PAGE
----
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Schools out to forge welding partnership
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The Effingham County Board of Education is asking the state Department of Education to approve a facility for use as a welding classroom.

The school system recently purchased the former Savannah Yacht Company building in Effingham Industrial Park and hopes to add a welding classroom in one of its corners.

“We are very excited about it,” said Dr. Barbara Prosser, CEO of the Effingham College and Career Academy. “We’re hoping to work with local businesses to assure that students can move into jobs either as work-based learning jobs or apprenticeship jobs. And of course, there are jobs not just here in Effingham County but right next door in the Port Wentworth area with the Ports Authority as well and the businesses that support that.”

The welding class, which is anticipated to be offered in the fall, will be a joint effort between the Effingham College and Career Academy and Savannah Technical College. STC will provide an instructor and Effingham’s high school students will be able to dual enroll in the program. The courses will be available for anyone interested in welding certification.

“Not only students but members of the community, if they want to enhance their skills, then, they’d be able to take a welding class in the county,” Superintendent Randy Shearouse said.

Welding equipment was donated from Temcor, which purchased the training equipment a few years ago.

The yacht building also is being used as storage for the system’s maintenance staff, but Shearouse said the STC welding instructor walked the facility and will assist with proper wiring for the training classroom. Shearouse said the building’s proximity to ECCA and its location in the industrial park make it ideal for student and workforce training.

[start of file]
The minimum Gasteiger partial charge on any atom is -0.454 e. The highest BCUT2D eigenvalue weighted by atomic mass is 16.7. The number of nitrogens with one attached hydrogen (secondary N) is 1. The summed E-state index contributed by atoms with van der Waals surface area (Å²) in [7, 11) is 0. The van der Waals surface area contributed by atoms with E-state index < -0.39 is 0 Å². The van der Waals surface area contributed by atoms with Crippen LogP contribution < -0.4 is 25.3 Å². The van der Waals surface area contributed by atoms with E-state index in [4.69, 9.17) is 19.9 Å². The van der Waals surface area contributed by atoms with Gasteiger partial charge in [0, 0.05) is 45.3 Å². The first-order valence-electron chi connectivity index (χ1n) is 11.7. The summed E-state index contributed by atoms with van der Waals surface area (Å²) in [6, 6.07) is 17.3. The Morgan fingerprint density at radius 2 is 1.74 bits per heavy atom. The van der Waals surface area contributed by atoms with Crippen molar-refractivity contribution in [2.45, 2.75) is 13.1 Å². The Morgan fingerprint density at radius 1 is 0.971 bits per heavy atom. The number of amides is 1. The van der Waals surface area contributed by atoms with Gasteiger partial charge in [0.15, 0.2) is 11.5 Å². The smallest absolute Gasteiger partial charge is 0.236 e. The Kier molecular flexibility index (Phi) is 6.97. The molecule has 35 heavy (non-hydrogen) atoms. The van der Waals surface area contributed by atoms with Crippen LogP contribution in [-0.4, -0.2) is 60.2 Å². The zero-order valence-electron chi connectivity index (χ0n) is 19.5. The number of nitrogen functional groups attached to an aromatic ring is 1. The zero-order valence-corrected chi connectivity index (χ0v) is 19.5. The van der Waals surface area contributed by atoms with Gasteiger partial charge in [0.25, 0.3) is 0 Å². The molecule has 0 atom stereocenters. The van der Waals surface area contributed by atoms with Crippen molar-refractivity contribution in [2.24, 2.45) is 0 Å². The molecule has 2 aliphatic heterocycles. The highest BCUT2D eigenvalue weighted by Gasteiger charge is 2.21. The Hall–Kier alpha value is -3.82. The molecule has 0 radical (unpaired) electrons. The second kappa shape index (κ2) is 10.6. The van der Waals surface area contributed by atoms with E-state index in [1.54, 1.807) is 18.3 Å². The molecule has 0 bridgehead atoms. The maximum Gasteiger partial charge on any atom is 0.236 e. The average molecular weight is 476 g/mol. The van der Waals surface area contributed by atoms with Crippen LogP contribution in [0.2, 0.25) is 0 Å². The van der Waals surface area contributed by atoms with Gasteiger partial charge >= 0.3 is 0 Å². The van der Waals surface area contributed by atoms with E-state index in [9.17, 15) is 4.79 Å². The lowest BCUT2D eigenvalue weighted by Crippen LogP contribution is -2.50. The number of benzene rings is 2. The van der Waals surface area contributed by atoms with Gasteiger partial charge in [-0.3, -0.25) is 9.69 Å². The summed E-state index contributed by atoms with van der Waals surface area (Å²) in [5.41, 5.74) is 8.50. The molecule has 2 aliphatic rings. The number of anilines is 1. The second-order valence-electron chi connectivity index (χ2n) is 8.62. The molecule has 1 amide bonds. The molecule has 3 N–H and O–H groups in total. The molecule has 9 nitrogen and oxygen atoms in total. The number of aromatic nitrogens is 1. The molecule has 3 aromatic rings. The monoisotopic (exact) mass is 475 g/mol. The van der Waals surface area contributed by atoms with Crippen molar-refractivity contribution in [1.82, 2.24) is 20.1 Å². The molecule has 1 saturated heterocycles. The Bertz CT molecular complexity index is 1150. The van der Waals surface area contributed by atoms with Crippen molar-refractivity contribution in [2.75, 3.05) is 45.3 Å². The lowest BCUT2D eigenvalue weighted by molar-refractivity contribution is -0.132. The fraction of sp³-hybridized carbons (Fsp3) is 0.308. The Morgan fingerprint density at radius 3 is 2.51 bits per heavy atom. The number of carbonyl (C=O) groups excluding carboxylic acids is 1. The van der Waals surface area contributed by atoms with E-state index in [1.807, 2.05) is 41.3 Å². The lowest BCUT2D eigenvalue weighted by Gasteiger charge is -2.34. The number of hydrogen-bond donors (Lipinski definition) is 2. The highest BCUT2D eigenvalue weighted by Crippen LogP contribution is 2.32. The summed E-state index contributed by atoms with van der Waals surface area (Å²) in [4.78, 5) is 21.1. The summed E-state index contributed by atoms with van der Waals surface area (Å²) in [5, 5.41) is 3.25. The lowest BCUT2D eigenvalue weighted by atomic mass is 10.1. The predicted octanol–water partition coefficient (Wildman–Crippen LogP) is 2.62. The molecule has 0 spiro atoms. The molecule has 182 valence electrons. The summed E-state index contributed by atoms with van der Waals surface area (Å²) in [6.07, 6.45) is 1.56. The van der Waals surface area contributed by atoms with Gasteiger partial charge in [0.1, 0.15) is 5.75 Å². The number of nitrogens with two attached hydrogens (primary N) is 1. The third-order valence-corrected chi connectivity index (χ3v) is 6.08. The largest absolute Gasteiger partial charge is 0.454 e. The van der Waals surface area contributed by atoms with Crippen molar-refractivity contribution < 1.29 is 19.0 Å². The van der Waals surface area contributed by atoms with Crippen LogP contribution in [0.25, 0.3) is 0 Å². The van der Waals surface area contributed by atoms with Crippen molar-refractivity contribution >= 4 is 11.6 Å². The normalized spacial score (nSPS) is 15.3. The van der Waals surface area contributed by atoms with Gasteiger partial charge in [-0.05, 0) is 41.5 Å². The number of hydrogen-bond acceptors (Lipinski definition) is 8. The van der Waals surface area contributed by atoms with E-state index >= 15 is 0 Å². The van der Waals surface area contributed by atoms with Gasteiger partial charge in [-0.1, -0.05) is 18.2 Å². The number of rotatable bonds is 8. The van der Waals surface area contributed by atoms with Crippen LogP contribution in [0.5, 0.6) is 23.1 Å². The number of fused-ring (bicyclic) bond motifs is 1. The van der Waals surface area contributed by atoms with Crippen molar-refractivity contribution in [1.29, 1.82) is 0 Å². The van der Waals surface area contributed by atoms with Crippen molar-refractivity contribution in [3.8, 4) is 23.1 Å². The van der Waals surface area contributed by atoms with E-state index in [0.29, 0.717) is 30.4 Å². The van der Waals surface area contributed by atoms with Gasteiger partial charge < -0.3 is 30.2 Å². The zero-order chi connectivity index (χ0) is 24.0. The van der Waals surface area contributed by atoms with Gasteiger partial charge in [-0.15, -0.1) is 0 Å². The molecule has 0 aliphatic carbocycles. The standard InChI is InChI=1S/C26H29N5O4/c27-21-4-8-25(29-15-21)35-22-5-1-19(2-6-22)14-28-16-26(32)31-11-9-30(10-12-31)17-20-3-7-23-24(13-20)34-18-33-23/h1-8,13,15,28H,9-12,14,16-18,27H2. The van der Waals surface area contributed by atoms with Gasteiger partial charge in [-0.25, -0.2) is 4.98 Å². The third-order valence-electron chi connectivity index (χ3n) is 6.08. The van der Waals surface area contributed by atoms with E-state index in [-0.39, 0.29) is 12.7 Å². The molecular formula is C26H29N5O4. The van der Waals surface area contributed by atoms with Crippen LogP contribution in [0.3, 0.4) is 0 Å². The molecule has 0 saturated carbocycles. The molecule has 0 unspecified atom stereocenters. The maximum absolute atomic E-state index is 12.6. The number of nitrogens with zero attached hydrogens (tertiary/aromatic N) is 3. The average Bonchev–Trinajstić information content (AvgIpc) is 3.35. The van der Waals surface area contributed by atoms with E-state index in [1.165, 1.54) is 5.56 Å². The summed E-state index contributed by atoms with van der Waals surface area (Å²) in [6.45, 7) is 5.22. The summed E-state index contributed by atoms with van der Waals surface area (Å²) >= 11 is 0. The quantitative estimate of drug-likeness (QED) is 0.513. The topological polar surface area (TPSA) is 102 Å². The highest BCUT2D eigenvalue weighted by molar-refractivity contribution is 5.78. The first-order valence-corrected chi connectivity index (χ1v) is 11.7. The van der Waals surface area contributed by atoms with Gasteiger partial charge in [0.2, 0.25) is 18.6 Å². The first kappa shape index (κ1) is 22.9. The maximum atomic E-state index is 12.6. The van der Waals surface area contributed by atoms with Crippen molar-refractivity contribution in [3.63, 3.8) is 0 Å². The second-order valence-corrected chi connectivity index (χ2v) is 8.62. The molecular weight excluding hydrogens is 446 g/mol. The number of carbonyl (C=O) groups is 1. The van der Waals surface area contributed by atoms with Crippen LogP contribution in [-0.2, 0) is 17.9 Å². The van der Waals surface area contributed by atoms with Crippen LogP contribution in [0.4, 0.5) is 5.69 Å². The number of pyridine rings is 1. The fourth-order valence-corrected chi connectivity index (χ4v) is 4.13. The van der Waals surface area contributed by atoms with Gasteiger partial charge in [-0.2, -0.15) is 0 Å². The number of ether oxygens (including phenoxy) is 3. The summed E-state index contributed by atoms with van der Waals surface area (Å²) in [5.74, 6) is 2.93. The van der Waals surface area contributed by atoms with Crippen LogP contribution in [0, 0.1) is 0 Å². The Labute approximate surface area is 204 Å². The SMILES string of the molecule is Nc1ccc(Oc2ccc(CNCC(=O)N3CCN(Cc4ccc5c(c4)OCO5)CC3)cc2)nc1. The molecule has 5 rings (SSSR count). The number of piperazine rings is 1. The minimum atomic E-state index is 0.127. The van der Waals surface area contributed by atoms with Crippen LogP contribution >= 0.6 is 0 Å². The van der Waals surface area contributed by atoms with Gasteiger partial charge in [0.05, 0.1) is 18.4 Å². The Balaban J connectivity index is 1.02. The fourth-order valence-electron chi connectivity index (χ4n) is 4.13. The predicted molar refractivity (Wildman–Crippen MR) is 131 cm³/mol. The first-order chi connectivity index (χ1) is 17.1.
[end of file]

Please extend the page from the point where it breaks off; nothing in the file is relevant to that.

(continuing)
The program came out of discussions with local businesses and industries about their needs and talks with STC about a facility for a welding program in Effingham.

“We’ve been hearing from local industry here and in Chatham that there is a need for welders,” Shearouse said. “So we’ve been in talks with Savannah Tech, and they also see that need and they’re interested in helping us with a dual enrollment type program with welding so that our students can take advantage of that.”

“Employers in our area have stated that there is a demand for (welders) and that they are trying to recruit people from Michigan, from Germany and Korea who are welders who are available,” Prosser said.

“There’s a high demand for them. Welders are commanding a pretty fair price, about $45-$60 an hour, plus if they have to come from somewhere else, you’re paying lodging expenses as well, so it can be very expensive.”

Prosser expects the class will be offered to juniors and seniors in career pathways that require welding and who can fit it in their schedules.

But the system also is looking into becoming a certification and training facility for area businesses and industries.

“There are so many different types of welding, I’m learning,” Prosser said, “and many of the companies have their proprietary techniques that they use. So in addition to having welders’ certifications, they we would also be certified by that company with respect to their proprietary techniques.”

Shearouse said that students could potentially get certified as welders through the welding dual enrollment program, much like ECCA nursing students can be certified nursing assistants.

“We actually talked to someone last week who mentioned there were certain certifications that students could hold as a welder,” he said. “And if those students can attain those certifications, much like a certified nursing assistant, that it could be very worthwhile, very meaningful as far as those students being able to attain a job. So we’re interested in that as well.”